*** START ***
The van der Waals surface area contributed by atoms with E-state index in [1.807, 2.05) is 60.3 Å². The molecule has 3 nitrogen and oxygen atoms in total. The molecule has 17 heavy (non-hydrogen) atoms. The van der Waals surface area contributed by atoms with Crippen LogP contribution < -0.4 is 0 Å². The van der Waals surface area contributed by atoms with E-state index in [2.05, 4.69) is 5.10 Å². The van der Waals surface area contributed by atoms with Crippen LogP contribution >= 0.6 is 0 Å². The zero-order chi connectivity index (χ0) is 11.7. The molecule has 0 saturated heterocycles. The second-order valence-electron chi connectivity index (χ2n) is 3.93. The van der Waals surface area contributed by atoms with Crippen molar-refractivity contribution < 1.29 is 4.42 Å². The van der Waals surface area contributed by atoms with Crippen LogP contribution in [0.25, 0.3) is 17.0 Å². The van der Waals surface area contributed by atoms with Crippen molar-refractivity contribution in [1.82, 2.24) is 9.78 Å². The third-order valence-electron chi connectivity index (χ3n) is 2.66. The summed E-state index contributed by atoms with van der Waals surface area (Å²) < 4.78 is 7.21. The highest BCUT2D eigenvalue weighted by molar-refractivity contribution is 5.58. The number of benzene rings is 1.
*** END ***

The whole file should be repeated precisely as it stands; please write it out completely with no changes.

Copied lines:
The van der Waals surface area contributed by atoms with E-state index in [1.807, 2.05) is 60.3 Å². The molecule has 3 nitrogen and oxygen atoms in total. The molecule has 17 heavy (non-hydrogen) atoms. The van der Waals surface area contributed by atoms with Crippen LogP contribution < -0.4 is 0 Å². The van der Waals surface area contributed by atoms with E-state index in [2.05, 4.69) is 5.10 Å². The van der Waals surface area contributed by atoms with Crippen LogP contribution >= 0.6 is 0 Å². The zero-order chi connectivity index (χ0) is 11.7. The molecule has 0 saturated heterocycles. The second-order valence-electron chi connectivity index (χ2n) is 3.93. The van der Waals surface area contributed by atoms with Crippen molar-refractivity contribution < 1.29 is 4.42 Å². The van der Waals surface area contributed by atoms with Crippen LogP contribution in [0.25, 0.3) is 17.0 Å². The van der Waals surface area contributed by atoms with Crippen molar-refractivity contribution in [1.82, 2.24) is 9.78 Å². The third-order valence-electron chi connectivity index (χ3n) is 2.66. The summed E-state index contributed by atoms with van der Waals surface area (Å²) < 4.78 is 7.21. The highest BCUT2D eigenvalue weighted by molar-refractivity contribution is 5.58. The number of benzene rings is 1.